Histamine Intolerance and Your Brain: Sleep, Mood and More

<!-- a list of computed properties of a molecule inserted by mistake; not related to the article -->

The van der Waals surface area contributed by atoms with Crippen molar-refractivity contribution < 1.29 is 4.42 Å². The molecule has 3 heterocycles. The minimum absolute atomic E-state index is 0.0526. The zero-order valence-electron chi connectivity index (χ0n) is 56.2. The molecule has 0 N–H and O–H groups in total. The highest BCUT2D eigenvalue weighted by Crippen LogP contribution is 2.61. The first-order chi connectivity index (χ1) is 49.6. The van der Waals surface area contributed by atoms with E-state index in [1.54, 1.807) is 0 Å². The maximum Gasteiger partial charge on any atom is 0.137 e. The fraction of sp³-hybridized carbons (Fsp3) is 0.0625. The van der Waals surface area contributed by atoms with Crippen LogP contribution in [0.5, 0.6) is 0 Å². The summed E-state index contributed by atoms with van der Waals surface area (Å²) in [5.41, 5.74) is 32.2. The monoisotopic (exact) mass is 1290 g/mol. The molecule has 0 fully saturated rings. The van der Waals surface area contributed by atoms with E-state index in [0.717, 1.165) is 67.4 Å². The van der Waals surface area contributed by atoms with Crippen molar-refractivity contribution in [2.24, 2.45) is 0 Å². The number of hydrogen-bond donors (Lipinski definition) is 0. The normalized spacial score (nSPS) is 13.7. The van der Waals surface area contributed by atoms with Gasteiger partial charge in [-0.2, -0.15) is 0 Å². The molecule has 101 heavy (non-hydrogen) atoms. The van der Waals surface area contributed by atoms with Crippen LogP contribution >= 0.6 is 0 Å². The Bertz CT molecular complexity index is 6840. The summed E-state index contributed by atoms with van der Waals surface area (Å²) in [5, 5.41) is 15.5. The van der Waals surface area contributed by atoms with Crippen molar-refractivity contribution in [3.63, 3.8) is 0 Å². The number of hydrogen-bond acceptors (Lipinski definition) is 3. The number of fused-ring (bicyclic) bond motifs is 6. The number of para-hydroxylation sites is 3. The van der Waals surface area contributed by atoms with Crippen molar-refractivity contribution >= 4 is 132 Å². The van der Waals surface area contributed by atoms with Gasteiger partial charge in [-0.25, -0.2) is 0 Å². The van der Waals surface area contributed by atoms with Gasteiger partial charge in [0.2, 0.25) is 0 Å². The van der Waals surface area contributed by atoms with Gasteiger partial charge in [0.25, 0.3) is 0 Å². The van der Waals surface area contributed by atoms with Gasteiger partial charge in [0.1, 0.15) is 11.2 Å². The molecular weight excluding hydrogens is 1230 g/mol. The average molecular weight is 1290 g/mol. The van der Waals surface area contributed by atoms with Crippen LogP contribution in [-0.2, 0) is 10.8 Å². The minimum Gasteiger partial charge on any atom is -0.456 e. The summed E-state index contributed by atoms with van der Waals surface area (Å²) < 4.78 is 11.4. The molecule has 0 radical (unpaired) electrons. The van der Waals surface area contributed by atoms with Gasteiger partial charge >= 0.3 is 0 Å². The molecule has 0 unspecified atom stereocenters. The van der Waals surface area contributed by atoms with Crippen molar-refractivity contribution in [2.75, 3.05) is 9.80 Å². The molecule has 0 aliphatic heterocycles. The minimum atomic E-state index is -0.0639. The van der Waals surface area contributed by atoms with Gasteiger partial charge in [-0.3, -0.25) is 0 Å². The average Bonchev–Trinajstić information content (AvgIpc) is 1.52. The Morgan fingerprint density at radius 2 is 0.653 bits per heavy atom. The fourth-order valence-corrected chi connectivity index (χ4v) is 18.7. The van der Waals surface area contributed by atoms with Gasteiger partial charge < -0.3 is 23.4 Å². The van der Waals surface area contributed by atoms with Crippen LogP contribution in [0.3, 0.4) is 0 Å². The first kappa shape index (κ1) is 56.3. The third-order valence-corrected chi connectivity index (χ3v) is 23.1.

Are you wondering how histamine intolerance affects your brain? By now you’re likely aware of the effects of histamine on your overall health and how an excess of histamine is the reason behind your chronically dripping nose, digestive issues like bloating and cramps, and other irritating allergic reactions like a rash, itchy eyes and a scratchy throat. You already know that histamine forms as part of many essential processes related to your immune response, and why the foods you eat trigger histamine, but did you know that histamine plays a crucial role in your brain, too?Surprisingly, the histamine response in your brain that can have such a profound effect on your mood, ability to concentrate, and overall brain function. Today, you're going to discover the link that living with high histamine has with your sleep troubles, emotional imbalances and stress responses. Histamine in the brain Your brain is constantly receiving signals from the environment via inputs from your five senses. The brain doesn’t simply receive and process them; it takes four complex systems, called the aminergic systems, to process the information and ensure it goes through the correct channels. One of these systems is known as the histaminergic system, which involves a histamine-mediated process. The role of histamine here is one of homeostasis, or balance. It acts as a modulator of the stimuli received relating to1: The sleep-wake cycle Motivation and goal seeking behaviors Satiety, feeding behaviors and taste perception Neurotransmitter regulation Addictive behaviors Memory formation Stress Pain perception Those all seem pretty important, don’t they; and with this in mind, you can begin to paint a picture of why an increase in your histamine load affects your brain so profoundly. But where in the brain does this happen?The histamine found in brain tissue comes from two major pools, namely mast cells and neurons. Mast cells are relatively scarce in the brain, therefore the primary source of histamine is found in neurons. More specifically, these histamine-releasing neurons are exclusive to just one region of the brain, known as the hypothalamus2. It is from this location that histamine spreads to other areas of the brain.When histamine binds to the receptors located in other brain regions, it causes an excitatory effect, one which is amplified even further during periods of wakefulness3. This means that histamine is independently over stimulating areas of the brain. To break down histamine in the brain and prevent this excitatory mechanism from running rampant, the HNMT enzyme (not DAO, that you’ve likely heard about so often) comes into play. HNMT breaks down histamine by forming a t-type methylhistamine, which is then broken down even further by two enzymes called monoamine oxidase B (MAOB) and aldehyde dehydrogenase4. Now, looking at the list of functions above, and having and idea of histamine’s importance, let’s take a deeper look at the symptoms caused by histamine in the brain. Histamine and sleep You already know that histamine is responsible for wakefulness, so there is little wonder why too much histamine increases the risk of sleeplessness and sleeping disorders like insomnia. It's interesting to note that more than half of all of the over-the-counter sleep aids contain a histamine receptor blocking agent, to reduce the effects of histamine in sleep disorders5. Histamine and motivation Histamine plays a role in motivation and reward mechanisms in the brain6. The association has been studied in exercise capacity, where the response to an increase in histamine increases motivation to complete tasks, and has a positive influence on goal seeking behaviors. Histamine, hunger and eating behaviors Hunger is a survival mechanism, which the body uses to stimulate food seeking as a means to meet the metabolic and energy demands of the body. We have known about the link between histamine and feeding cycles since the 70s - there’s a distinct inverse correlation between histamine levels and food intake. As histamine increases, so does appetite and feeding behavior7. Histamine and neurotransmitters Histamine itself is an important neurotransmitter, which has an influence on other neurotransmitters (chemical messengers). This is why histamine has implications towards neuropsychiatric conditions like depression, schizophrenia and even ADHD when histamine levels are high8,9,10. Histamine an addictive behaviors In studies on rats, it has been found that alcohol dependence may be influenced by higher brain histamine levels, and that therapies used to block particular brain histamine receptors may be a safe and effective treatment for alcohol abuse disorders11. Histamine and memory Histamine has been shown to have a positive effect on memory, and there’s even evidence to suggest that higher brain histamine levels may offer protection against Alzheimer’s Disease12. Histamine and stress Activation of the stress response has been associated with the triggering of itching; a well-known symptom of allergic and histamine reactions. While stress itself doesn’t actually cause allergies, the chemicals released into your body as a result of stress increases the production of histamine, this in turn aggravating the symptoms13.Fortunately, there is something you can do about these brain-influencing actions of histamine. A low histamine diet: your most powerful weapon By following a low histamine diet, you can reduce the amount of histamine your body has to contend with. You can download my complete guide on this for free: Get the FREE eBook In addition to this, there is another powerful way your diet can impact your histamine intolerance, and act directly on your brain. Research has shown that a compound called nitric oxide (NO), which you can find in food, can help to inhibit the production of histamine directly in the hypothalamus14. Nitric oxide boosting foods include: Beetroot (one of the best sources of dietary NO) Garlic Pomegranate Meat Nuts and seeds Histamine has a serious and widespread effect on the body, and high levels can be debilitating, affecting every aspect of your quality of life. The first step to getting your histamine under control is to focus on your diet, not only to remove those histamine-offending foods, but to add foods into your meals that help to break it down.If you’re struggling with histamine symptoms that affect your brain, it’s essential to add these nitric oxide-rich foods to your diet. These foods can be found as part of the allowed foods in my free guide to histamine intolerance and can assist both your brain and other symptoms. Click below to get the free e-guide now! Get the low histamine guide! References: Brown, R. E., Stevens, D. R., & Haas, H. L. (2001). The physiology of brain histamine. Progress in Neurobiology, 63(6), 637–672. https://www.sciencedirect.com/science/article/pii/S0301008200000393Shan L, et al. Interactions of the histamine and hypocretin systems in CNS disorders. Nat Rev Neurol . 2015;11(7):401–413. https://www.ncbi.nlm.nih.gov/pubmed/26100750Bolam, P., & Ellender, T. Histamine and the striatum. Neuropharmacology. Volume 106, July 2016, Pages 74-84. https://www.sciencedirect.com/science/article/pii/S0028390815300599#bib5 Haas HL, et al. Histamine in the nervous system. Physiol Rev . 2008;88(3):1183–1241. https://www.ncbi.nlm.nih.gov/pubmed/18626069Naganuma F, et al. Histamine N-methyltransferase regulates aggression and the sleep-wake cycle. Sci Rep . 2017;7(1):15899. https://www.ncbi.nlm.nih.gov/pubmed/29162912Loy, B. D., & O’Connor, P. J. (2016). The effect of histamine on changes in mental energy and fatigue after a single bout of exercise. Physiology & Behavior, 153, 7–18. https://www.sciencedirect.com/science/article/abs/pii/S0031938415301463Provensi G., et al. (2016) Histamine and Appetite. Histamine and Appetite. In: Blandina P., Passani M. (eds) Histamine Receptors. The Receptors, vol 28. Humana Press, Cham. https://link.springer.com/chapter/10.1007/978-3-319-40308-3_15Sadek, B., et al. Histamine H3 receptor as a potential target for cognitive symptoms in neuropsychiatric diseases. Behavioural Brain Research. Volume 312, 1 October 2016, Pages 415-430. https://www.sciencedirect.com/science/article/pii/S0166432816304168 Silk, T. Chapter 13 - New Frontiers: Neurobiology of Sleep in ADHD. Sleep and ADHD: An Evidence-Based Guide to Assessment and Treatment. 2019, Pages 331-353. https://www.sciencedirect.com/science/article/pii/B9780128141809000132Ellenbroek, A., et al. Do Histamine receptor 3 antagonists have a place in the therapy for schizophrenia? Current Pharmaceutical Design, Volume 21, Number 26, 2015, pp. 3760-3770(11). https://www.ingentaconnect.com/content/ben/cpd/2015/00000021/00000026/art00007 Panula, P. Histamine, histamine H3 receptor, and alcohol use disorder. British Journal of Pharmacology. 2019. https://bpspubs.onlinelibrary.wiley.com/doi/abs/10.1111/bph.14634 Zlomuzica, A., et al. 2016. Neuronal histamine and cognitive symptoms in Alzheimer's disease. Neuropharmacology. 106, 135e145. https://www.sciencedirect.com/science/article/pii/S0028390815001884?via%3Dihub Kim, H., et al. How stress triggers itch: a preliminary study of the mechanism of stress‐induced pruritus using fMRI. International Journal of DermatologyVolume 55, Issue 4. 2015. https://onlinelibrary.wiley.com/doi/abs/10.1111/ijd.12864 Prast, H., et al. 1996a. Histaminergic neurons facilitate social memory in rats. Brain Res. 734, 316–318. https://www.sciencedirect.com/science/article/pii/0006899396008864Read more